Proposed Arlington High-Rises Imperil Reagan National Aircraft, FAA Rules
Sunday, May 20, 2007
Arlington is staking the future of its economy on building high-rises near Metro stations, part of the county's nationally recognized smart-growth, transit-friendly strategy that broadens its tax base.
But standing in the way is the Federal Aviation Administration, which is concerned that some of the planned construction could threaten air safety for planes flying in and out of Reagan National Airport. After the Sept. 11, 2001, terrorist attacks, the agency stepped up its protection of the airspace over Washington.
Three times in the past year, most recently last week, the FAA has ruled that planned high-rises in Crystal City, Rosslyn and the 2300 block of Columbia Pike would pose a "presumed hazard" to aircraft using the airport.
The FAA, on its own, has no legal authority to stop the project, but Arlington Economic Development director Terry Holzheimer said the county will not allow buildings that do not meet FAA scrutiny to go forward and will not do anything "that causes a problem."
However, with "some time and some attorneys' fees," he said, he believes the aviation agency's concerns will be resolved and the buildings will go up.
"I think ultimately all these buildings will be approved," Holzheimer said. "I don't think we have proposed anything unreasonable."
But Leo J. Schefer, president of the Washington Airports Task Force, a nonprofit group that promotes the development of the region's airports, said that although he applauds Arlington's efforts to "move into a more vibrant future," the county's plan of building high-rises near the airport "defies common sense."
"It's just plain dumb to put tall trees, large buildings or cell towers in the flight path of airports," he said. "It's like telling your kids to go play on the freeway."
The most recent project to hit an FAA-imposed roadblock is a six-story retail and residential complex planned for Columbia Pike, which the aviation agency said last week should not be taller than nine feet, or about one story. The project, known as Siena Park, located about 2 1/2 miles from National, is one of the cornerstones of an effort to remake Arlington's Columbia Pike area into a more traditional "Main Street."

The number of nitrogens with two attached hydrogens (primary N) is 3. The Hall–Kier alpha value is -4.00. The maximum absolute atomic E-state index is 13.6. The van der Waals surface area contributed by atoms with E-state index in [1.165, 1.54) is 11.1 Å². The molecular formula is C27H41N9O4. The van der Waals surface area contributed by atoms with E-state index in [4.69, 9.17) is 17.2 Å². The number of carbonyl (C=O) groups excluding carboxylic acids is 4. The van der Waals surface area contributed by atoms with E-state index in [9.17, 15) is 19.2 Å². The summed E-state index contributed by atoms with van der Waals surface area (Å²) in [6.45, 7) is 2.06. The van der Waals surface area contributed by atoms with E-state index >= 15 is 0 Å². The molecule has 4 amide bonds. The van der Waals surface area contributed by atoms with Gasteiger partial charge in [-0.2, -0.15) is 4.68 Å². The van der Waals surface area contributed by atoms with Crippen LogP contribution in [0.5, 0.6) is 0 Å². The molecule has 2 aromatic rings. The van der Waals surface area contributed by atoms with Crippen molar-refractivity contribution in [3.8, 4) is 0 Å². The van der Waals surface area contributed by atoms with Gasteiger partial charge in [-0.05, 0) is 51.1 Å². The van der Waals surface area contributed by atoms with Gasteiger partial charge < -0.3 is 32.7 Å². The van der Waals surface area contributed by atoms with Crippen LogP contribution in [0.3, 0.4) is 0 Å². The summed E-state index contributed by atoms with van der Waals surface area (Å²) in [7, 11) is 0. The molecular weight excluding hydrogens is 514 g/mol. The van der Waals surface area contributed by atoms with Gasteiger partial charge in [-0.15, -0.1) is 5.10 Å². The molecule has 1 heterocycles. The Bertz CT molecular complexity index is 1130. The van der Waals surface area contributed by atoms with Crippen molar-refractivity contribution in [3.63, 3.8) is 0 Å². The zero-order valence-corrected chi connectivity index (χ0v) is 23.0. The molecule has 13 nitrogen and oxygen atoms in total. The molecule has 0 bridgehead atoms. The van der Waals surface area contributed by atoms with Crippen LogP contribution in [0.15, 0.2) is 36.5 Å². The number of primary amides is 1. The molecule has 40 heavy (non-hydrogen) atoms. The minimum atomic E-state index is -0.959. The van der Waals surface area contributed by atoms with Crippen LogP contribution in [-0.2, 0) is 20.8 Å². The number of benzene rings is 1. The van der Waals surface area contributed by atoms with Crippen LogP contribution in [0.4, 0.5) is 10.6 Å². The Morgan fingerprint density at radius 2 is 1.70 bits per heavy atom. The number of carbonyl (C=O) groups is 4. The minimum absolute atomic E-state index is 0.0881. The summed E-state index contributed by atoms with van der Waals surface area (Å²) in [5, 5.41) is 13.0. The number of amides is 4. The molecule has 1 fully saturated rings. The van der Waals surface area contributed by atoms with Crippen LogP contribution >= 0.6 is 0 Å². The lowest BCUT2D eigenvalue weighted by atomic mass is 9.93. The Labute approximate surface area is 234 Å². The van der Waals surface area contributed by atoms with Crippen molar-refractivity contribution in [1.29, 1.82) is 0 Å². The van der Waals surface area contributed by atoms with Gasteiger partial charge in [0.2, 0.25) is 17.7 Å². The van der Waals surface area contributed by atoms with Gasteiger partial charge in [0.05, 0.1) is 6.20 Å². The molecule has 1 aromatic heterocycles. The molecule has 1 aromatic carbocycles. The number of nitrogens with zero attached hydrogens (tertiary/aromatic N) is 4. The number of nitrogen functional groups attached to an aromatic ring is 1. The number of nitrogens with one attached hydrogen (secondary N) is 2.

The agency similarly gave the presumed-hazard label to a 31-story high-rise in Rosslyn, which would be the tallest building in the D.C. area, a project approved May 5 by the Arlington County Board. The FAA said the building would have received a "favorable determination" if it had been substantially smaller. County officials have targeted the Rosslyn area for denser development because they say it has a Metro station and won't add to the region's traffic problems.
The aviation agency has also cited concerns with a plan to add six stories to an existing mid-rise structure in Crystal City, saying "it would have an adverse physical or electromagnetic interference effect" on planes. Arlington has been hoping to reduce the damage it will suffer when 9,000 federal workers leave Crystal City as part of the federal base realignment project, and it had planned to build taller buildings there to market the views to the private sector.
Property owners and government officials who do not like the FAA rulings can seek a further, more detailed review from the agency, present opinions from experts and possibly win a reversal, said Jim Peters, an FAA spokesman.